Sunday, February 26, 2012

Where do you put it all? And how do you keep it up?

Survival kit.
Photo: Global X
We are within a couple of weeks of marking the first anniversary of the March 11 Triple Disaster here in Japan.   There continue to be aftershocks, some of which are unsettling.  And there have been news stories recently that are less than assuring involving predictions for the next "big one" in Tokyo...

I have begun to recognize when our three story house is creaking because of an earthquake, a strong wind, or a teenage boy bounding up the stairs.  And there are enough opportunities to hear the difference.  

I'm still doing the regular inventory--do I have a mostly full tank of gas in the van?  Do we have adequate bottled water, rice, TP?  We picked up a lantern, and a box of batteries sitting in the entry way.  What canned goods do I have on  hand?

The other day Stan and I met with some friends to talk about disaster preparedness.  We had looked over a list of supplies that are recommended for us to have on hand in case of another earthquake.  Some things we hadn't thought about it. Other things weren't on the list that we thought should have been.  When we first came to Japan, we were given huge backpacks -- our "earthquake kit" -- that were filled with some of the things we needed, but honestly, I am glad I have never had to depend on those! 

Here's a problem...one backpack can't begin to hold the things on the lists we've been given.  And even if one backpack per person would be adequate, where in our Japanese houses can we store them?  So I'd like to hear from anyone who has a system  for maintaining your "earthquake kit" in Japan. And if anyone has a system for rotating food for emergency purposes (along with telling us where you store it) please share it!

Thursday, February 16, 2012

Keeping the plates spinning...

This is typically a very busy time of year, but this year it seems we have a little more going on.  I am trying to manage those plates...

  • Our oldest moves from Japan to England in seven days.  This isn't like leaving for college.  She's moving--as in getting married, immigrating, moving out... 
  • We have taxes to do for two countries...
  • I have a final project due for my CIU class the first week of March (which I am supposed to be working on as I blog...a little avoidance?)
  • The developing partnership between Asian Access and SIM is coming to a point where we need to nail down the financial pieces for current missionaries transitioning, and new missionaries being brought in from the SIM mobilization process. We have one new family ready to begin fundraising in March.
  • I'm coordinating our mission retreat this year--which begins in mid-March. We will be having three SIM administrators join us to lead some training sessions and meet personally with the missionaries making the transition.
  • I need to schedule a one-day personal day to complete a Personal Development Review before the Spring Retreat.
  • Oh yes, we have a wedding in May we're helping plan from the other side of the world...


Sunday, February 05, 2012

A little glimpse of the great cloud of witnesses

Today I ran across a blog written by my coworker relating to a historical document we saw in the archives at SIM last month This is one of the last pages of the original journal written by one of the founders of SIM, 26-year old Walter Gowan.  He and two others went to Sub-Saharan Africa in 1893. Two of them, including Gowan, died of malaria within that first year.  Please read Sue's blog for more insights and some transcription of this letter to his mother, written into the journal.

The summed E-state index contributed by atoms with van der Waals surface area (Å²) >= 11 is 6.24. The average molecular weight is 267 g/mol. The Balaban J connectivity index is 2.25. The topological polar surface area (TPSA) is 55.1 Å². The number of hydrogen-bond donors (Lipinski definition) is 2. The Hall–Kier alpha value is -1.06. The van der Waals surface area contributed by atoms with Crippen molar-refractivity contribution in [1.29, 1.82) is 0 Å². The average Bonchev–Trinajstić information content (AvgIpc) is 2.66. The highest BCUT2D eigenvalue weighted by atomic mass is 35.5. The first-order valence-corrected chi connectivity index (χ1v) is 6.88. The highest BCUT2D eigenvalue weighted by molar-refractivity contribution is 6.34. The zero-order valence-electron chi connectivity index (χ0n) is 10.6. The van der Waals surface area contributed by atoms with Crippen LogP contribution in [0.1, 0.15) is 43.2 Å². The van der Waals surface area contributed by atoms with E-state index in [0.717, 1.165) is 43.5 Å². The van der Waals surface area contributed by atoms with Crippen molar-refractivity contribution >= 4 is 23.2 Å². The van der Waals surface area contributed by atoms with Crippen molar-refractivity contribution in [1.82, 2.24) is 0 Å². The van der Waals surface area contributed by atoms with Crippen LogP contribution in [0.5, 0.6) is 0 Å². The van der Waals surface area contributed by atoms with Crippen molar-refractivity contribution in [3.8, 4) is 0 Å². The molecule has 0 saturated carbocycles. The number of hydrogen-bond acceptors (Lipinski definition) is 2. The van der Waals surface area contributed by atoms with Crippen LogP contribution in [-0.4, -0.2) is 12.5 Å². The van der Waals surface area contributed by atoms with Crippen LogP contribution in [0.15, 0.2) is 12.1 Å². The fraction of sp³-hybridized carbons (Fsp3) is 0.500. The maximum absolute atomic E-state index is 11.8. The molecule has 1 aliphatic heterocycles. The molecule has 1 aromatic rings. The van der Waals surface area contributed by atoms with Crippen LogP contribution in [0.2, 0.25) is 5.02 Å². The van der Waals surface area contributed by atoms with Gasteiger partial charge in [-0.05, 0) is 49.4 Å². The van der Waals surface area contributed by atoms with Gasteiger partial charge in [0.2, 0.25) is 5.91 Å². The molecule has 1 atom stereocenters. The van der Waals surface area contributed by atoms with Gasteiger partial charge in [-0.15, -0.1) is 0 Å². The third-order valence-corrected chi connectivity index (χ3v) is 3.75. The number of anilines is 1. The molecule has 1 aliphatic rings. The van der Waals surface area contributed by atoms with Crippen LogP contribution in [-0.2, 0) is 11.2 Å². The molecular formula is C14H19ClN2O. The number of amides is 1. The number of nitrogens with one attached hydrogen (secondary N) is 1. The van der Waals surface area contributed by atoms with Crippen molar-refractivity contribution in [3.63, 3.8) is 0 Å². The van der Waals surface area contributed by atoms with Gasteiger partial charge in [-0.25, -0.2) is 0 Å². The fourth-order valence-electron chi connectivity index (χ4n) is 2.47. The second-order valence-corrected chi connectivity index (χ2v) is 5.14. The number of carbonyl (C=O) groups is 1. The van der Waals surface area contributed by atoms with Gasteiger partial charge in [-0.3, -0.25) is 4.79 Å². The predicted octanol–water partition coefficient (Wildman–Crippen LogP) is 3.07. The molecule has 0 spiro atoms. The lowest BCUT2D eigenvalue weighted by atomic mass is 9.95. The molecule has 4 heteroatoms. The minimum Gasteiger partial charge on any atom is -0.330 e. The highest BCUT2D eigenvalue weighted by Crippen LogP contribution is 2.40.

Friday, February 03, 2012

The wind-up...

February:
Our first Christmas with our oldest daughter...
We just celebrated the birthday of our oldest, who is preparing to move to England later this month in anticipation of her wedding in May.  As she says her farewells, goes through her belongings and prepares for the move, we are sure she would appreciate your prayers!

March:
Asian Access will have its annual "Spring Retreat" March 15-19 in Karuizawa, Nagano Prefecture. I am the Retreat Coordinator this year. (The nomenclature always amuses me--we are usually dealing with snow and cold, or mud and a little less cold when we get up to the retreat center--not my definition of spring...)

We will be having several administrators from SIM USA joining us to meet our missionary staff and talk through details of our Strategic Partnership.We are also looking forward to the team coming from Kings Harbor Church in Torrence, California who will  provide a children's ministry program and lead us in worship, as well as to Asian Access Board member, David Bennett, who will be sharing the Word with us.  Looking at the schedule, it seems we will have a lot going on!

For several of our missionary families, this retreat comes as they are preparing to move to Tohoku, the region affected by the earthquake and tsunami last year.  As a matter of fact, the one-year anniversary will have just passed--and we will remember it as a mission as we sit in the chapel where we were on March 11, 2011 when we together experienced the earthquake that "rocked our world." Please remember these families who are saying goodbye to places where their children call home, and where the parents have made deep friendships. Also, at least one family is moving into an area where there is presently no housing on the rental market due to the tsunami--so pray especially for God's provision, and faith in the waiting!

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A number of us at Asian Access are reading Henry Cloud's Necessary Endings. We've received recommendations for this book from a variety of sources. One thing we know--being a missionary has lots of "endings" and sometimes we need help knowing how to negotiate them.